The Art of Making Coffee

How to Cook
 
Coffee is the seed of the fruit of an evergreen tree grown in tropical countries. Each fruit contains two seeds or berries. The fruit is picked, allowed to ferment, and the seeds removed from their pulpy covering. The seeds, which are also called coffee beans, are then roasted and sent to market. The flavor of the coffee bean is due to the variety of coffee tree, the maturity of the fruit when picked, and the time subjected to the roasting process. Mocha1 and Java are choice brands of coffee. Although originally grown in Arabia and Java, their names are not used to designate the localities in which they grow, but the variety of coffee. Much of our coffee now comes from Brazil.

Coffee is somewhat like tea in composition. It contains tannic acid, and therefore a tin coffeepot should never be used. The flavor can be extracted from coffee by boiling it or by pouring boiling water through it. Coffee should not boil longer than three minutes, as much tannic acid is extracted by long boiling.

Because coffee contains volatile substances, it should not be purchased ground, unless in small quantities, and it should then be kept in tightly covered jars or cans. When freshly roasted, coffee has the best flavor. In this condition, it is crisp and emits a strong aroma.

Boiled Coffee (proportion for one cupful)

1 heaping tablespoonful coarsely ground coffee
2 tablespoonfuls cold water
Bit of crushed egg-shell or a little egg white
1 cup boiling water
(1 egg-shell or 1/2 egg white is sufficient for 8 heaping tablespoonfuls
of ground coffee.)

Into a well-cleaned coffeepot, place the coffee, 1 tablespoonful of the cold water, and egg. Mix; then add the boiling water and boil for not more than three minutes. Remove from the fire; pour out about one half cupful of coffee, in order to rinse the grounds from the inside and from the spout of the coffeepot. Return the coffee to the pot; add the second tablespoonful of cold water. If the spout is not covered, a piece of paper may be inserted so that the aroma will be retained. Allow to stand in a warm place for about 5 minutes for the coffee to become clear.

Cold water may be used instead of boiling water in making coffee

Care of Coffeepot
The coffee should never be allowed to stand in the coffeepot, but should be turned out at once after using. If any clear coffee is left, it may be used for spice cakes, jellies, or other desserts. The coffeepot should be washed well, and scoured if necessary. The spout needs special care in cleaning.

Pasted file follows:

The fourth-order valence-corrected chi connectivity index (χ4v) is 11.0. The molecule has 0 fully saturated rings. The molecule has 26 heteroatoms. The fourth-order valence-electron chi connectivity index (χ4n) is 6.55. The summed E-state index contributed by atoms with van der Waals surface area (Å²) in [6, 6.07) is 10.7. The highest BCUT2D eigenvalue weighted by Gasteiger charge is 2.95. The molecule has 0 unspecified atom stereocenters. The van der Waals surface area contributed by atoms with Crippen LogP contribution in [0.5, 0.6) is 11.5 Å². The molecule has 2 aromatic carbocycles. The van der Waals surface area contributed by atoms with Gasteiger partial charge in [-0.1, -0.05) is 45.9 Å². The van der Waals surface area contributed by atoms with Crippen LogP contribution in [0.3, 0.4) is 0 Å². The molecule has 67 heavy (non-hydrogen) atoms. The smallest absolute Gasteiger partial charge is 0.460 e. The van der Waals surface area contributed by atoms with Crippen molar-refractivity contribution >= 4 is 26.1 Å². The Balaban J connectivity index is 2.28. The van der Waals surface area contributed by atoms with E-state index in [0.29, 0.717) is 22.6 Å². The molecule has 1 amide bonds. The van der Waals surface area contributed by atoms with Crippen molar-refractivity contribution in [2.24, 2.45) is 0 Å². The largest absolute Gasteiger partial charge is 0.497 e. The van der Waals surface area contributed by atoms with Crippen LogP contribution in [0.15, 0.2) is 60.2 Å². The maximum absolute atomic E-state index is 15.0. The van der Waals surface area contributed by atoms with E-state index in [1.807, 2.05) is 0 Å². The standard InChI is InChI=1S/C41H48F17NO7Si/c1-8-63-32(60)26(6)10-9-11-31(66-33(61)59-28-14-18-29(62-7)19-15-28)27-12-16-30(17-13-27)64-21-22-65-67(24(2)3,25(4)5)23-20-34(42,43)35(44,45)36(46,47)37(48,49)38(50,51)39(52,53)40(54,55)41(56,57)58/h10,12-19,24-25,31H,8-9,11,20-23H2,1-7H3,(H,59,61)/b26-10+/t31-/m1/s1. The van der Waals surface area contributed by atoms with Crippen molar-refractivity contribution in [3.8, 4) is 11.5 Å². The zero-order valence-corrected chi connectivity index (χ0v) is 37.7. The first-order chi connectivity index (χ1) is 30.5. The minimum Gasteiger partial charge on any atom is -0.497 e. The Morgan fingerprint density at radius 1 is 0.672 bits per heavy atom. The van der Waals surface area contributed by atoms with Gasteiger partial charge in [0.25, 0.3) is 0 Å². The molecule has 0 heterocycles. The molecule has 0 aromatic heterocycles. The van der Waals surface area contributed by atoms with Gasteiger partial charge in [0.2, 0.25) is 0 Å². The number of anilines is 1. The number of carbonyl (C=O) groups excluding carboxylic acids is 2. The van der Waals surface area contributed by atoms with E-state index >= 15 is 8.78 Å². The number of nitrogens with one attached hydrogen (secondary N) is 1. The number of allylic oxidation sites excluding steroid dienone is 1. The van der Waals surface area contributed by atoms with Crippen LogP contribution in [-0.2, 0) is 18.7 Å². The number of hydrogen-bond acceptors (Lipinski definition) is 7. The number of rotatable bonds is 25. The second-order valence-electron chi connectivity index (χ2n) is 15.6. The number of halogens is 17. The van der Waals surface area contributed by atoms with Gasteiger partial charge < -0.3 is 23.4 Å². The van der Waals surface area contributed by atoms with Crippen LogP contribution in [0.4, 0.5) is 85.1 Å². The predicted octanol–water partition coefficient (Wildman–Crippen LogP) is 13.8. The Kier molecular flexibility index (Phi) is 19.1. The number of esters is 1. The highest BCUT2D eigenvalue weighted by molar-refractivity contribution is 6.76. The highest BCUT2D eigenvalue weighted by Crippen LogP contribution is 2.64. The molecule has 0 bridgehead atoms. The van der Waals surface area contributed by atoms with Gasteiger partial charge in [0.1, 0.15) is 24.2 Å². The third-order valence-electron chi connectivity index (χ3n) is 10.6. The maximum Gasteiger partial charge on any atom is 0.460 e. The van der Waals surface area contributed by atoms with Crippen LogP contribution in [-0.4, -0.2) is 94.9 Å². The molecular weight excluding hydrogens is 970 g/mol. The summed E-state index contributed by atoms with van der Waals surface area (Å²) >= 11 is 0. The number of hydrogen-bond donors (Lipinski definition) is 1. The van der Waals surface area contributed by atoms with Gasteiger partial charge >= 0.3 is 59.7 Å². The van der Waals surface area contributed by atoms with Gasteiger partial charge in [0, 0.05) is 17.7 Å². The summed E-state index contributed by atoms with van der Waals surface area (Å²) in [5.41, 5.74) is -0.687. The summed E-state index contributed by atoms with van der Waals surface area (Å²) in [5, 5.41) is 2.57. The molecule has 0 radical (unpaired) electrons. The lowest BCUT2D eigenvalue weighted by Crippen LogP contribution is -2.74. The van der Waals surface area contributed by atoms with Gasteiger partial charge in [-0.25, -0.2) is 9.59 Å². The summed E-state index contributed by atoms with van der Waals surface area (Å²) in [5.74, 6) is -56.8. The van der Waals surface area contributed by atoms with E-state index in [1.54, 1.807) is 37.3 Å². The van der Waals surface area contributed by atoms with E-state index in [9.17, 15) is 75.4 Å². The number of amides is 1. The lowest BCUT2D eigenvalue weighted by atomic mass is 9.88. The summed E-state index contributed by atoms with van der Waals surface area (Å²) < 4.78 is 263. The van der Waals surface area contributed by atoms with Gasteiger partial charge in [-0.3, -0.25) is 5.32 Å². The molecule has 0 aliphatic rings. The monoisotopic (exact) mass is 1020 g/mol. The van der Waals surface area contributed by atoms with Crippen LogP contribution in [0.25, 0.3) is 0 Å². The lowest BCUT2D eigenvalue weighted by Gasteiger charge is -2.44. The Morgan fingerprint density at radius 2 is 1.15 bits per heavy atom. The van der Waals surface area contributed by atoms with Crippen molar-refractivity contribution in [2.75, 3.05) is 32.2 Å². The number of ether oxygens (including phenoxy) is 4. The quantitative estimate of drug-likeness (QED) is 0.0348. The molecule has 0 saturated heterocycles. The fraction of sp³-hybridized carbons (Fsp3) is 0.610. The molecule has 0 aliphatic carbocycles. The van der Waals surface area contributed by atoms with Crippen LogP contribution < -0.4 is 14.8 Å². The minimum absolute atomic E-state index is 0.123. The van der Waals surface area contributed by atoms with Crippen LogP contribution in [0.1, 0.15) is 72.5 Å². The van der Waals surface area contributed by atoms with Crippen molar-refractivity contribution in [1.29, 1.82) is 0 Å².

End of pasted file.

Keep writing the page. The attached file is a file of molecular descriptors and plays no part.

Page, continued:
Filtered Coffee

2/3 cupful finely ground coffee
5 cupfuls freshly boiled water

(For the following method of preparing coffee, a "drip coffeepot" is used. A drip coffeepot is provided with a perforated receptacle or a muslin bag in which the finely ground coffee is held. The boiled water is poured through the ground coffee.)

Heat the coffee by steaming it, placing a little boiling water in the bottom of the coffeepot and the ground coffee in the coffee bag or perforated cup. Remove the bag or cup and pour the water from the pot. Return the bag or cup to the coffeepot and slowly pour over it the freshly boiled water. If it is desired to make the coffee stronger, the beverage may be poured over the ground coffee a second time. Care should be taken, however, not to cool the coffee in so doing. Wash the coffee bag in clear cold water and dry in the air. Renew the bag occasionally. "Black" or "After Dinner Coffee" may be prepared in a drip coffeepot. Use 1 cupful of finely ground coffee to 5 cupfuls of freshly boiled water.

Filtered coffee may also be prepared in a coffee percolator. A percolator is so constructed that the water is heated in the pot and kept at boiling temperature while passing through the ground coffee. The method of preparing the beverage depends upon the construction of the percolator. Follow the directions that come with it.

Footnote
Mocha is a port in Arabia. Mocha coffee was so called because much of the coffee grown in Arabia was exported from Mocha.

How To Cook
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  Cooking Notes 2006